Tuesday, April 29, 2003

Cable channel plan: All reality programs



By Lynn Elber
The Associated Press

The audience appetite for reality television could be tested by a planned cable channel that will offer a diet of all reality, all the time.

Reality Central, scheduled to debut in early 2004, is being developed by Larry Namer, co-founder of E! Entertainment Television, and Blake Mycoskie, a businessman who was a reality show contestant.

"Reality is now a genre, just like any other genre," Namer said.

"Right now it has a cultlike following, and we're not saying that's going to exist forever," he said. "But I think this type of programming will remain a genre just by the basic economics of it and what it does for a network."

Networks have found success with such hit series as Fox's American Idol and CBS' Survivor. The shows are especially popular among the young adult viewers favored by advertisers.

But the rush to capitalize on the trend, sometimes unsuccessfully (ABC's Are You Hot?), has raised questions about the genre's future.

Reality pioneer Bruce Nash, whose projects include Fox's current Mr. Personality with Monica Lewinsky, believes the genre is durable. He's less certain about how an all-reality channel will fare.

"It's an interesting idea. Whether it will work remains to be seen," Nash said. "I produce 120 hours of reality TV, but if I had to watch it all day I'd go nuts."

Reruns will represent half of Reality Central's programming. The rest will be behind-the-scenes looks at the shows and contestants, "all those things that feed the fan appetite," Namer said.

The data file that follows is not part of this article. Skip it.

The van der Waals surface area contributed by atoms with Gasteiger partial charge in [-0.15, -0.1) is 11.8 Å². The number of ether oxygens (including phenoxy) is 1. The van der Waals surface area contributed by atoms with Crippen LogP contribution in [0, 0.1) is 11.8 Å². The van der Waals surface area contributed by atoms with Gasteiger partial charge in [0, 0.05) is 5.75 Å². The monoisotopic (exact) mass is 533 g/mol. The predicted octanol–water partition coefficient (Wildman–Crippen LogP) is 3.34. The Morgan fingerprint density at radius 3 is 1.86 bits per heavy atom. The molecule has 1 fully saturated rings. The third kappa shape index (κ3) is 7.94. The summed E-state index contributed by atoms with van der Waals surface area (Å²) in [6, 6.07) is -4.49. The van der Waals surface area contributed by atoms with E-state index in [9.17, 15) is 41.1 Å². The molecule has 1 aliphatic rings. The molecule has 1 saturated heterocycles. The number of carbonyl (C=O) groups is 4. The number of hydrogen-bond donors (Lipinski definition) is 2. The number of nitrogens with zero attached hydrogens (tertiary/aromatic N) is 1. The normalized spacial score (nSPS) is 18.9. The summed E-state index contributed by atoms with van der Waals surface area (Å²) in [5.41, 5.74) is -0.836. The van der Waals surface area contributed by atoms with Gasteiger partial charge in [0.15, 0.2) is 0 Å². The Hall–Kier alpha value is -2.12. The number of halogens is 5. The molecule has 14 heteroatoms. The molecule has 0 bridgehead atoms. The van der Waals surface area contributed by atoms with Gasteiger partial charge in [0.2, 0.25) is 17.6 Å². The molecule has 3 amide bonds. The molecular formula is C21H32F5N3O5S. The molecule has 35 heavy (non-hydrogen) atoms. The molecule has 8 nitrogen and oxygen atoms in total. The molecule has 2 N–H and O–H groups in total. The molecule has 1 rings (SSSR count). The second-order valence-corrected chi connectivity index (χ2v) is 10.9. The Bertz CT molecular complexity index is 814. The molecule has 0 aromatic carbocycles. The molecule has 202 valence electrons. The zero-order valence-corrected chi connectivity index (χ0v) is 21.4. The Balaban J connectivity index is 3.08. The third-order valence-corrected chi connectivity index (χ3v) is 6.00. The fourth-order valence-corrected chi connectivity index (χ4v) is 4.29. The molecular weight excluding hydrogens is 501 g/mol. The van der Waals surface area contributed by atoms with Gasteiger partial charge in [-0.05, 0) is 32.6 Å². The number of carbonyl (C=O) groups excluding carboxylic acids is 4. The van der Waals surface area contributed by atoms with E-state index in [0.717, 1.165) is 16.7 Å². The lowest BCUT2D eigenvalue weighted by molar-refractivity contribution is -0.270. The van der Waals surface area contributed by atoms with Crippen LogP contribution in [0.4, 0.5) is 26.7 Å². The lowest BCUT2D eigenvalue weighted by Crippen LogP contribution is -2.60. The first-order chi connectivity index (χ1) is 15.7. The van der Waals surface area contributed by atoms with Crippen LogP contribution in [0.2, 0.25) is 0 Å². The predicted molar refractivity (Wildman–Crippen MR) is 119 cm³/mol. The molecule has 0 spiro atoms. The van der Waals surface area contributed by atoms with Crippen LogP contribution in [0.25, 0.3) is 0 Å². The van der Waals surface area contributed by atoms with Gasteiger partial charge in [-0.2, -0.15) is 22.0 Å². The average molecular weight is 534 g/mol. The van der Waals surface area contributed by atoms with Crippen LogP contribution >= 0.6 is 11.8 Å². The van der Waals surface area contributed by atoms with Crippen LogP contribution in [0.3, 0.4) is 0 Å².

The channel plans to enhance the series repeats with commentary from contestants, such as Richard Hatch offering details on his winning Survivor strategy.

Reality "stars" including Hatch, fellow Survivor contestant Colby Donaldson and Trista Rehn and Ryan Sutter of The Bachelorette have signed on to promote the channel.

Prize winners from various shows were the first investors in the channel that has incurred about $1 million in startup costs so far, said Namer and Mycoskie, who was a runner-up on CBS' The Amazing Race. The investors were not identified.

Reality Central would join the ranks of other cable networks that target very specific audiences with mostly reruns, such as ESPN Classic and SoapNet.

It doesn't take many viewers for such channels to work. The business model for Reality Central is based on a 0.2 rating, or roughly 200,000 homes. Shows that score a 0.5 rating, about a half-million homes, "are big hits for cable," Namer said.

The channel will produce only one reality show: It will detail the development and launch of Reality Central, which is being documented on digital video.

"So the network itself is a reality show," Namer said.




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